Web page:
An Inside Look into World War II From Those Who Served

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Photos by Matt Burke


Wayne Coloney has a family military history dating back to the Revolutionary War, when his great-great-great-grandfather served on George Washington’s staff.

In more recent history, the family men — including his father, his uncle and one of his grandfathers — had served in the Navy. So, no surprise that when Coloney graduated from high school in 1943 his plan was to join the Navy. But it was not to be. He went to war as an Army private.

“The Navy wouldn’t have me because my eyes were so bad,” said Coloney. Then, with a chuckle, he added, “So the Army took me and made me a tank commander!”

At the same time his tank was helping lead Gen. George Patton’s armored strike into the heart of Germany, Coloney’s father was serving in the Pacific, landing in places like Okinawa. Both wrote frequent letters home and to each other — and Coloney’s mother saved every one.

Today those letters live on in binders preserved for posterity by The Institute on World War II and the Human Experience, housed in the Department of History at Florida State University.

Established in 1997, the Institute began acquiring collections of personal letters, diaries, manuscripts, military documents, unit histories, oral histories, photo books and more from war veterans and their families. In the beginning years the collection grew by 500 a year but that has slowed to about 100 annual donations. Now there are about 6,700 collections — making the Institute one of the largest non-federally funded repositories on the social and military history of the era.

The collection becomes even more important as the population of U.S. World War II veterans dwindles more each year. Now in their twilight years, they are dying at a rate of approximately 555 a day, according to The National WWII Museum. Most are in or close to their 90s, men and women who joined up as teens, many of them drafted just as they graduated from high school. Of the 16 million who served, a little more than 1 million are still alive today — including 96,967 in Florida. The Veterans Administration predicts none will be left by 2036.

Next year, 2015, marks the 70th anniversary of the end of World War II. In honor of that major milestone, and the annual recognition of Veterans Day on Nov. 11, Tallahassee Magazine spoke with a handful of veterans who still live in our area, read transcripts of interviews they gave for the Reichelt Oral History project and reviewed the letters they donated to the Institute on WWII. They served in Europe, the Pacific and Washington, D.C., on Liberty Ships, in tanks, on foot and in offices. Each one contributed his or her share to the victory that was earned by what we have come to know as the Greatest Generation.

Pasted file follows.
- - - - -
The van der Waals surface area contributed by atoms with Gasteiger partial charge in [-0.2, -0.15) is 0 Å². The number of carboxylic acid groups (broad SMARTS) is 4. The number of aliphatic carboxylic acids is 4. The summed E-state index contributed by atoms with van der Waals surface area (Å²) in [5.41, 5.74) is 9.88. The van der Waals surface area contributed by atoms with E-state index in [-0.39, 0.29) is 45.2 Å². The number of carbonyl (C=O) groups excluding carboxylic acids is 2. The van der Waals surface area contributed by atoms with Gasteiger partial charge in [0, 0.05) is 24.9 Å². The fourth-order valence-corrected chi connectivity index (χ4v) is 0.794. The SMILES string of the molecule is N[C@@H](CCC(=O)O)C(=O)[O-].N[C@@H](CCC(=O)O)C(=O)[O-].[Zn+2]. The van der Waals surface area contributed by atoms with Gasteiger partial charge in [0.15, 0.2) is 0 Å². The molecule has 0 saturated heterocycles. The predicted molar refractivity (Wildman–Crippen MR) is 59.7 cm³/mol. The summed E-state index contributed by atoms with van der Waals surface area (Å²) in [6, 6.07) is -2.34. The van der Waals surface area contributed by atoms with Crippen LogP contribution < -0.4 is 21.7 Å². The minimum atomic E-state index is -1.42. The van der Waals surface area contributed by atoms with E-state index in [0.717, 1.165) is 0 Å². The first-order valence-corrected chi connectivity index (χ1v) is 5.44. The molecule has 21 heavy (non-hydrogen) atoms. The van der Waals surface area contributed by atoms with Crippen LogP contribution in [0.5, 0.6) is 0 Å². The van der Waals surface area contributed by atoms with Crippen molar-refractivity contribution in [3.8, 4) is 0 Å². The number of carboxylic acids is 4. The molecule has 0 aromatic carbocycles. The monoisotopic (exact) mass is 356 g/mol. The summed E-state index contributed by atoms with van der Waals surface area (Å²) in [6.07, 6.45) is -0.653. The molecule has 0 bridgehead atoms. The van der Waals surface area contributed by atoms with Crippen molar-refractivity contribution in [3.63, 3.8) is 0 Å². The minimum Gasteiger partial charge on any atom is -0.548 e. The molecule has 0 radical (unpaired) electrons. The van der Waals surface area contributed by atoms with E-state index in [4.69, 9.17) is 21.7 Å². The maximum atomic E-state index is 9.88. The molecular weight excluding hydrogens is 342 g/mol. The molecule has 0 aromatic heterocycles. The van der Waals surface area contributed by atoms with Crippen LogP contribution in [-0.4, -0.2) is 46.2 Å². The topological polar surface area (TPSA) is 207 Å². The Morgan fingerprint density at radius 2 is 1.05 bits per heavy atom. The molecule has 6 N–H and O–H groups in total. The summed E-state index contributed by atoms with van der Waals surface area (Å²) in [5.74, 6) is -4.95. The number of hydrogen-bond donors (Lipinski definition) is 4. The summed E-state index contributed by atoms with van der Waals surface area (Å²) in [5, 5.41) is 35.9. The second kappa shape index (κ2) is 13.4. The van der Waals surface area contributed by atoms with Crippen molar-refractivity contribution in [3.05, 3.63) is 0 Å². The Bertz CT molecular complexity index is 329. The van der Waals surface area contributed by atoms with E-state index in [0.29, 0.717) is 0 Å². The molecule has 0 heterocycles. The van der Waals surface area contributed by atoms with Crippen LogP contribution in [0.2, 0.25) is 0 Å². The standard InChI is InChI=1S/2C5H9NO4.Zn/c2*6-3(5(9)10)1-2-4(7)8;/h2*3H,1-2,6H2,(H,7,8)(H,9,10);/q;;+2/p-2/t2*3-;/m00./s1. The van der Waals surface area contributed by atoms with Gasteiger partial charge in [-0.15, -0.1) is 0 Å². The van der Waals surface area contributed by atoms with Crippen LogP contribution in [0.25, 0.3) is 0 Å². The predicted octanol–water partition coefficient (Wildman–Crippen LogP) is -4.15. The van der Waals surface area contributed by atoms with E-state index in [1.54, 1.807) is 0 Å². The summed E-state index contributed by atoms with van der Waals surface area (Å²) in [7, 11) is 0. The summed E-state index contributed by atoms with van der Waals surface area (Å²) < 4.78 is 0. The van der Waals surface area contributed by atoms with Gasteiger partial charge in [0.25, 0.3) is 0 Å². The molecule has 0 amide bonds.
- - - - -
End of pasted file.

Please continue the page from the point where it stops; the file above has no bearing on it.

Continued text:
Collections at the Institute on World War II and the Human Experience, Florida State University: Harold Odum Collection 99.0284

Harold Odum

Born in Bainbridge, Georgia, in 1926, Harold Odum was 2 years old when he moved to Tallahassee. He graduated from Leon High School in 1943 and immediately enlisted in the U.S. Merchant Marine. He was 17 ½  years old, and his parents had to give their approval for him to serve.


Harold Odum’s Sept. 17, 1945 letter to his mother and a Training Division 301 photo show Odum in the second row, second from the right. A photo of the Liberty ship David Lubin.

“I was flag-waving and young and looking forward to some adventure, so I joined the Merchant Marine,” he said in a Reichelt Oral History recorded in 1999.

On his first voyage, to Italy, his ship carried 8,000 tons of bombs and ammunition in the hold and a deck filled with vehicles for the Air Force. Out of his 75-ship convoy, one was lost.

“When the convoys would go through the Straits of Gibraltar all those Spanish fishing ships would be out … and they were doing a little bit more than fishing,” he said in the oral history interview. “They’d size up the convoys, the number of ships, the escorts … and get in touch with the Germans. And the next night we could always count on an air raid going through there.”

Odum counts himself lucky he never lost a ship — one of every 24 merchant mariners died. A constant fear of submarine attack kept crews on edge, and for good reason. According to the U.S. Maritime Administration, 733 cargo ships and 8,651 crewmen were lost during the war. 

By Dec. 1, 1944, Odum wrote to his mother, “Your son is no longer a boy, Mom. Maybe in age, but that’s all.” And in another letter, “I feel so old and tired I can’t seem to get rested up.”

During the war, Odum’s ships delivered material for the military. When it was done, they helped shuttle the war-weary troops back home.

Today, at the age of 88, Odum remembers his service as “scary sometimes, exciting sometimes and boring sometimes.” He sailed across the Atlantic, the Mediterranean and the Pacific, where he remembers seeing one Irving Berlin “This is the Army” USO show. When “White Christmas” was sung, “there wasn’t a dry eye in the place.”

Odum returned to Tallahassee after the war and opened an architectural firm. “I was lucky,” he says now. “I got in toward the end of the situation. Otherwise I don’t know if I’d be talking to you today.”

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